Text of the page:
- What is your favorite Track workout for a 1500/5k kid?
(Long Answer Warning) My favorite track workout is somewhat involved and I have used many different variations. The basic idea is to have a medium/hard effort that is equal to or longer than race distance followed by efforts with rest at and faster than current race pace. I like to do these types of “Pace Combo” workouts 10-12 days out from major competitions.
Before I give a specific example of this workout, I want to address my intentional thought related to NOT doing this workout exactly the same way every time. I believe variations and deviations from the routine/norm, especially in this type of effort, will elicit a different response from the athlete’s attitudes and the athlete’s body. The body will respond most strongly to an unfamiliar stimulus and the athlete will be FOCUSED in an intentional way to something new and different.
Ultimately, this Pace Combo workout is about the athlete’s confidence. By the time of the season we get to do these types of efforts, most of the work has been done and the athletes are in good shape. This workout is about making sure the athletes are radiating confidence as much as anything. The last variation of this workout I did went like this:
5000m (tempo effort) + 1000m Surge (race pace effort, no break between 5k+1k) = 6000m finish (4:00 break/jog to the track), 2x 1000 FAST (3:00 after each), 2x 600 FASTER (2:00 after each), 2x 400 FASTEST (60 seconds after each).
The first 6000 meters are done without much feedback from me and without the athletes checking their GPS watches. Typically, I’ve found that athletes will run faster than prescribed if they simply relax and run by feel. All the recoveries are active and include some jogging. The 1000s, 600s, and 400s are all done progressively faster. For example, if the 200 split during the 1000s is 39 seconds, the 600s would split 38 and the 400s 37.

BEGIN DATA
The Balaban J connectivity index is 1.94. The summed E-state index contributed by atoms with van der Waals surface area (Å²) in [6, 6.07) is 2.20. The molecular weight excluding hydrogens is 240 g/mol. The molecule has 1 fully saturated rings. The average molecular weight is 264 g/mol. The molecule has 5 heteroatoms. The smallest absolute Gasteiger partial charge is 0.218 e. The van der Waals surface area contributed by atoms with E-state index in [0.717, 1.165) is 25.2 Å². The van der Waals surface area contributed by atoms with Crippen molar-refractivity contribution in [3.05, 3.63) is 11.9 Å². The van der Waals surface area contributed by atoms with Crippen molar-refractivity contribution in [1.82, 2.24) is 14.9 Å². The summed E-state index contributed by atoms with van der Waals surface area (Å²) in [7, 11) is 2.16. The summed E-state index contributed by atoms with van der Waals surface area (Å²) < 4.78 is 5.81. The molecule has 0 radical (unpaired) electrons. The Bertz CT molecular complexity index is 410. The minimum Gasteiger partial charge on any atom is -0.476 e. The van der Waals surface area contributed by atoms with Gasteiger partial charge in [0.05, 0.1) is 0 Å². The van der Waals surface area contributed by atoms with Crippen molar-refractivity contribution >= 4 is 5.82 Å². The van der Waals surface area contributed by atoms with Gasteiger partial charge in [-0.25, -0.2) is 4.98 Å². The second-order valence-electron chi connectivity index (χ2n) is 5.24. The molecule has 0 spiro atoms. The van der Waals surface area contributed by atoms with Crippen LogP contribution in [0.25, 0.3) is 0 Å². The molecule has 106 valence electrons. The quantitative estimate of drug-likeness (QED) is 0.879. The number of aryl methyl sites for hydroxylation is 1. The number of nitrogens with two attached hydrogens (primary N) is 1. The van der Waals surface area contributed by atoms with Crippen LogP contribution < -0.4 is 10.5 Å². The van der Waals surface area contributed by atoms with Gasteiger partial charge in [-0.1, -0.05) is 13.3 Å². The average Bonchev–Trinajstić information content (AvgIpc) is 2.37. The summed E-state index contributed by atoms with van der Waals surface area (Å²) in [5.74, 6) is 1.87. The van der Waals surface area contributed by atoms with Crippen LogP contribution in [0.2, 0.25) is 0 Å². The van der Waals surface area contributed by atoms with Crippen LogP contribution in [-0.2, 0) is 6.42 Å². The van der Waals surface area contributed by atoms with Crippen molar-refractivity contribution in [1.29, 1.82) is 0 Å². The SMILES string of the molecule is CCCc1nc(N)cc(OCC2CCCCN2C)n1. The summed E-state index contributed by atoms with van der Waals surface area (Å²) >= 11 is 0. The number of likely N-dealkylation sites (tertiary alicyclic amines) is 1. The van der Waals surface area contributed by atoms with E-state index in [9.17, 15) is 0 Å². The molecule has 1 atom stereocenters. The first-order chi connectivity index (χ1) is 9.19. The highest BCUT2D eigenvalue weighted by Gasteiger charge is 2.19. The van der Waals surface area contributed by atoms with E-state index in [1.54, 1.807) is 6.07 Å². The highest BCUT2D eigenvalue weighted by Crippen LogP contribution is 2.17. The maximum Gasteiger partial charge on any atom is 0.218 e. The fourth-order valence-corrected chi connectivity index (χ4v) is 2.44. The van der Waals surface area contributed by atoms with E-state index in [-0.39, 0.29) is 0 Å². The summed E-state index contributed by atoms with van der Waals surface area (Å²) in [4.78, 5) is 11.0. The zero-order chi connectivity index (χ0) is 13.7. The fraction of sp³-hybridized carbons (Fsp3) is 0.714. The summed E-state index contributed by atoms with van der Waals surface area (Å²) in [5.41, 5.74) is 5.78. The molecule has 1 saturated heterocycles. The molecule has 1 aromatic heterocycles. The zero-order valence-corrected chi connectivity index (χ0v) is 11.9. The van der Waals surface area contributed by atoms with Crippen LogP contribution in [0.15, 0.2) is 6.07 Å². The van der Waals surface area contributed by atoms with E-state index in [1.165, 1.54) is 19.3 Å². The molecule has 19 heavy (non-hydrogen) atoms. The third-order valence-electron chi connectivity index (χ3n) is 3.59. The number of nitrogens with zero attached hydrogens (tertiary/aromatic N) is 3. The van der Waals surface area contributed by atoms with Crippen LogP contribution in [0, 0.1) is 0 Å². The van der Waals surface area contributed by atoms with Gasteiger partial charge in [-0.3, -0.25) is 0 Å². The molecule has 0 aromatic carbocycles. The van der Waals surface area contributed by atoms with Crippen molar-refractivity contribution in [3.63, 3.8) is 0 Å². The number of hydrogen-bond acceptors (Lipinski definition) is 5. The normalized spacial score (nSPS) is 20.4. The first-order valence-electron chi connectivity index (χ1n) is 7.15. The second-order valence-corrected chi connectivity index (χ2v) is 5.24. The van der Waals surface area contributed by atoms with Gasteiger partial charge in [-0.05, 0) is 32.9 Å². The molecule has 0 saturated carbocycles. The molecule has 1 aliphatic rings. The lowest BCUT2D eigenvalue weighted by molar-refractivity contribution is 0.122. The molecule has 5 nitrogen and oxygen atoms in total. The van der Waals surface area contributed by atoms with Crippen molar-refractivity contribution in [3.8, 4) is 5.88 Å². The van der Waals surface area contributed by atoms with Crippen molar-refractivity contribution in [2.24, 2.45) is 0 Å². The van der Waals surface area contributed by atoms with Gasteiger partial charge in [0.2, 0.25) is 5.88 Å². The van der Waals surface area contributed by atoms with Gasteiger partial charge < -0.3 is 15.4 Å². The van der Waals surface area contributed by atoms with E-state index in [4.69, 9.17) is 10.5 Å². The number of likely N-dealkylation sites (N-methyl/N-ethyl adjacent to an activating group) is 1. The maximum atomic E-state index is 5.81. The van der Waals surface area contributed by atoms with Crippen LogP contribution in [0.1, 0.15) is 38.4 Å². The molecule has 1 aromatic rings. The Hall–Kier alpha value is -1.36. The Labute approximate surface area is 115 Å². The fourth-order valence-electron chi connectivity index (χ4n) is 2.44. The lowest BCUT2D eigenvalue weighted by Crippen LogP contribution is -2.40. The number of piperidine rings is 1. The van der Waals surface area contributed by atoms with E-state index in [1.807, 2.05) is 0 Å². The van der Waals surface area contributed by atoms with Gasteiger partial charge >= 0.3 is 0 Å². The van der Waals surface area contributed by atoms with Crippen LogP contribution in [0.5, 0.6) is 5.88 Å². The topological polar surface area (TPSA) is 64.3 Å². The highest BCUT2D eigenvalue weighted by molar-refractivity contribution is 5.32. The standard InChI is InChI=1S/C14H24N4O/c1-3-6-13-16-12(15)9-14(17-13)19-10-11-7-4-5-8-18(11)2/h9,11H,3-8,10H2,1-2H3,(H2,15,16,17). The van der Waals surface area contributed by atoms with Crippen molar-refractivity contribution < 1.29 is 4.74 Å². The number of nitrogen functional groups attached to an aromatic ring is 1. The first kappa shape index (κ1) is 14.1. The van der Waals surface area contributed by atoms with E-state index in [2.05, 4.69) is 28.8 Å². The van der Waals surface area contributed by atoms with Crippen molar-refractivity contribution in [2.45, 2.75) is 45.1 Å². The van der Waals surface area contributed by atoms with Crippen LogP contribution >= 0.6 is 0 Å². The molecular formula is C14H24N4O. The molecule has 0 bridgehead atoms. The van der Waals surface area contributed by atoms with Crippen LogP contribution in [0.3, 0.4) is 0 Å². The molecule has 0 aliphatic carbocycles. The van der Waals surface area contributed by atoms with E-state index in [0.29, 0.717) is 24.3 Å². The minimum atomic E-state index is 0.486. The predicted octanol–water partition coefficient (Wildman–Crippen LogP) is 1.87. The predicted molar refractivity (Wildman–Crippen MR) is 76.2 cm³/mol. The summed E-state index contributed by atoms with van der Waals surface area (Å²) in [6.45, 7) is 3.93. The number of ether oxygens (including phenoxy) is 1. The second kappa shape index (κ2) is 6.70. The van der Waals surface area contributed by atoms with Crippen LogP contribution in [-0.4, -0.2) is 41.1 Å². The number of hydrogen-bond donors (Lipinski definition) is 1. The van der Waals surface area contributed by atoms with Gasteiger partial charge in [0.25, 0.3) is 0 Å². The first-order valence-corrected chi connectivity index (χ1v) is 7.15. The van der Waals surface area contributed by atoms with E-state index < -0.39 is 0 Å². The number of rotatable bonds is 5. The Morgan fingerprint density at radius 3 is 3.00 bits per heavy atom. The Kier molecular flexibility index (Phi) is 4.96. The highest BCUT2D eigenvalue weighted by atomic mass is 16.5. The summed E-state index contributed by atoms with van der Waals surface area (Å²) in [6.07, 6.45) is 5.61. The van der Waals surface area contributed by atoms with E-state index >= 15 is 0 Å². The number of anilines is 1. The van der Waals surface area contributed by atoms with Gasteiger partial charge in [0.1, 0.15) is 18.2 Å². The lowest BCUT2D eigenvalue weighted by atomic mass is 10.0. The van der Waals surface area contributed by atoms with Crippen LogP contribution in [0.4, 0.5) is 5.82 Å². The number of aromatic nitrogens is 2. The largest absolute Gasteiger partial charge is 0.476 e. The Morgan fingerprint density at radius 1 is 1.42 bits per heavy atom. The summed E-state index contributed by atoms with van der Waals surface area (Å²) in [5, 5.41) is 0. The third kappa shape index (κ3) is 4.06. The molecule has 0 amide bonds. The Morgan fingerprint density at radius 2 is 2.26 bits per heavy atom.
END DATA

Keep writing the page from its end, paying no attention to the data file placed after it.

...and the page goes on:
As you can see, the workout total including and following the surge 1000 equals 5000 meters (surge 1000+2×1000+2×600+2×400). After the workout ends, if I can add up the times from all these efforts and get 16:05 for example, I know I’ve got a girl who is ready to break 17:00 in a race – because she managed a workout (yes, with breaks, but…) FOLLOWING a 5000m tempo! You must learn to run fast when you are tired. This is how you race and this workout accomplishes that mission.
- What’s the most challenging part of your job as a college coach?
I think the most challenging thing about being a college coach, especially at a small college, is all the other jobs that are associated with my primary job. Many days I find myself adding already completed, unplanned tasks to my to-do list simply so I can cross them off!
- What’s the most enjoyable part of your job as a college coach?
No doubt that the most rewarding part of my job is the relationships I get to have with the athletes and their families. Results are defiantly a close second but results without relationship are not effective in the long term. I love watching a girl break a major time barrier, achieve a goal, or hit a new personal best, but what makes these moments so much sweeter is the day-to-day life I get to share with the athletes. I get to see firsthand all the work that goes into making these moments possible and I am thankful for that.
- Favorite coaching memory?
I have been fortunate to work with many elite athletes and Olympians over the years and I am thankful for all of those awesome memories, but my favorite coaching memory occurred just recently. This past cross country season was OBU’s first as full members of NCAA Division II. This was a season two years in the making. Athletes were specifically recruited and other strategically re-shirted to make this season special. At the end of the season, our team had the first two NCAA All Americans in school history, had achieved the first NCAA National Ranking in school history, had the first D2 Conference Championship in school history and had run at the first NCAA National Championship in school history. It was memorable and enjoyable.